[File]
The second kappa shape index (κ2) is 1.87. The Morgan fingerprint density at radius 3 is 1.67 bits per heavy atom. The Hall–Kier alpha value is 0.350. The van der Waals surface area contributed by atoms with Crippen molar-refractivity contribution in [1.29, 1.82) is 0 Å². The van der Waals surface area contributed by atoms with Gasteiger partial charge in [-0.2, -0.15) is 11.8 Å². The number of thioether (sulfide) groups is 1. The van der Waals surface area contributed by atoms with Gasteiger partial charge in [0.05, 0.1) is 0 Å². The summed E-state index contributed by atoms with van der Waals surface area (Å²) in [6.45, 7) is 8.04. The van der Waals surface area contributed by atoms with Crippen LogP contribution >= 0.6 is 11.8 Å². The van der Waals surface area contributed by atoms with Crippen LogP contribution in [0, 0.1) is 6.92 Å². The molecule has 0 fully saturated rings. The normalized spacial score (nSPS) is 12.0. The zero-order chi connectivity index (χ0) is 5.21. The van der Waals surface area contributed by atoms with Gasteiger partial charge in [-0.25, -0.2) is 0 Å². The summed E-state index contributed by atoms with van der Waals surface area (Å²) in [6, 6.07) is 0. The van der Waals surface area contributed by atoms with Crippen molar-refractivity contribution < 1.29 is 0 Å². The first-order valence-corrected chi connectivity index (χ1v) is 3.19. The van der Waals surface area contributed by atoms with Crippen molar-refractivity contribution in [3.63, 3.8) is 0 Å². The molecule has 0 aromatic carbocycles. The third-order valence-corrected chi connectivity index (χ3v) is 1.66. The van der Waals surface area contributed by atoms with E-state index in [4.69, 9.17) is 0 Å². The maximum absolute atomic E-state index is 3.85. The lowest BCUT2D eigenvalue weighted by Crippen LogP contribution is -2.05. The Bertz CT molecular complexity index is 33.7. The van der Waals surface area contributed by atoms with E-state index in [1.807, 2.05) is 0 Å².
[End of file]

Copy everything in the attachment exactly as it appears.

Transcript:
The second kappa shape index (κ2) is 1.87. The Morgan fingerprint density at radius 3 is 1.67 bits per heavy atom. The Hall–Kier alpha value is 0.350. The van der Waals surface area contributed by atoms with Crippen molar-refractivity contribution in [1.29, 1.82) is 0 Å². The van der Waals surface area contributed by atoms with Gasteiger partial charge in [-0.2, -0.15) is 11.8 Å². The number of thioether (sulfide) groups is 1. The van der Waals surface area contributed by atoms with Gasteiger partial charge in [0.05, 0.1) is 0 Å². The summed E-state index contributed by atoms with van der Waals surface area (Å²) in [6.45, 7) is 8.04. The van der Waals surface area contributed by atoms with Crippen LogP contribution >= 0.6 is 11.8 Å². The van der Waals surface area contributed by atoms with Crippen LogP contribution in [0, 0.1) is 6.92 Å². The molecule has 0 fully saturated rings. The normalized spacial score (nSPS) is 12.0. The zero-order chi connectivity index (χ0) is 5.21. The van der Waals surface area contributed by atoms with Gasteiger partial charge in [-0.25, -0.2) is 0 Å². The summed E-state index contributed by atoms with van der Waals surface area (Å²) in [6, 6.07) is 0. The van der Waals surface area contributed by atoms with Crippen molar-refractivity contribution < 1.29 is 0 Å². The first-order valence-corrected chi connectivity index (χ1v) is 3.19. The van der Waals surface area contributed by atoms with Crippen molar-refractivity contribution in [3.63, 3.8) is 0 Å². The molecule has 0 aromatic carbocycles. The third-order valence-corrected chi connectivity index (χ3v) is 1.66. The van der Waals surface area contributed by atoms with E-state index in [4.69, 9.17) is 0 Å². The maximum absolute atomic E-state index is 3.85. The lowest BCUT2D eigenvalue weighted by Crippen LogP contribution is -2.05. The Bertz CT molecular complexity index is 33.7. The van der Waals surface area contributed by atoms with E-state index in [1.807, 2.05) is 0 Å².